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  • Poster Presentation
  • Open Access

Temporal associative memory (TAM) by spike-timing dependent plasticity

BMC Neuroscience201011 (Suppl 1) :P105

  • Published:


  • Spatial Memory
  • Associative Learning
  • Synaptic Weight
  • Computational Function
  • Synaptic Strength

Spike-timing synaptic plasticity (STDP) describes the increase and decrease in synaptic strength depending on the relative arrival time of the pre- and post-synaptic spikes. The relative timing that determines whether the synapse is strengthened by long-term potentiation (LTP), or weakened by long-term depression (LTD) was first reported experimentally [1, 2], and computationally [3]. Because of the asymmetry in timing, it is also called “temporally asymmetric Hebbian plasticity” theoretically [4]. Numerous studies on STDP had explored the biological mechanisms for induction of LTP and LTD. This paper will focus on the computational function of STDP in the formation of temporal associative memory (TAM). Traditionally, associative memory is often established relative to the spatial inputs, i.e., forming spatial memory. The formation of bidirectional associative memory [5] and spatiotemporal memory [6] using STDP has suggested that STDP can be used to encode spatiotemporal patterns. Our previous paper [7] also demonstrated that a time-delayed Hebbian associative network essentially computes the temporal relationship by the cross-correlation function between the pre- and post-synaptic input/output functions. The coefficients of cross-correlation can be retrieved by the final synaptic weights subsequent to the associative learning. The previous model only takes into account of Hebbian strengthening of synapses to establish the cross-correlation function. We will extend this model to include STDP in the cross-correlation function to establish temporal association with time-delayed signals. The result suggests that temporal associative memory can be established by the contrast created by LTP and LTD.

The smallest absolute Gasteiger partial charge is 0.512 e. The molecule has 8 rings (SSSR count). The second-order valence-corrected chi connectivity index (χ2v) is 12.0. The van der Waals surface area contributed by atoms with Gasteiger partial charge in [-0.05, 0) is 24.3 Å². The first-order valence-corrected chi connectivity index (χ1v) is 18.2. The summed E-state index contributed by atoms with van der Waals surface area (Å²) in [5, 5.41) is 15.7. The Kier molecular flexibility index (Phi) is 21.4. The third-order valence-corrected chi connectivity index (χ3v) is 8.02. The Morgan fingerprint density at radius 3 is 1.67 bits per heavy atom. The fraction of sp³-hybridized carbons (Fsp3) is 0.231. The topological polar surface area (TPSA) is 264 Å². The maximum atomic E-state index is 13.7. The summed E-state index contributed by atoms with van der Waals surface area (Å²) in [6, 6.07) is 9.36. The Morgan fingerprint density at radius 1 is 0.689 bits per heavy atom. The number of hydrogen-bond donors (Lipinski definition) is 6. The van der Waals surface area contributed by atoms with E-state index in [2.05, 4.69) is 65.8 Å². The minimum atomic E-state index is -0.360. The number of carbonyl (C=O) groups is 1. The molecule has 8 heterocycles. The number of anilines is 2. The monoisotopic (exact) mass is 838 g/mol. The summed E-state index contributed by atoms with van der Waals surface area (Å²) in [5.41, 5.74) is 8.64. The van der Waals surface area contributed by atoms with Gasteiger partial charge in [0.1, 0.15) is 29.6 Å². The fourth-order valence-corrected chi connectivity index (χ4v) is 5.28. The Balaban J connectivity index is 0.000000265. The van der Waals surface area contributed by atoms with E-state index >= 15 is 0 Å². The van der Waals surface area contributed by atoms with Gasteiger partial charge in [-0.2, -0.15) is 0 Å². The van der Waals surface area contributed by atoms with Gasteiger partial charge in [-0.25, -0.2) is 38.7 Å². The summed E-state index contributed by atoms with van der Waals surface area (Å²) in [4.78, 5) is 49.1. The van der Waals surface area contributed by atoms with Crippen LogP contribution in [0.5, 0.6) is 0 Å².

Authors’ Affiliations

Department of Biological Sciences, University of North Texas, Denton, TX 76203, USA


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© Tam; licensee BioMed Central Ltd. 2010

This article is published under license to BioMed Central Ltd.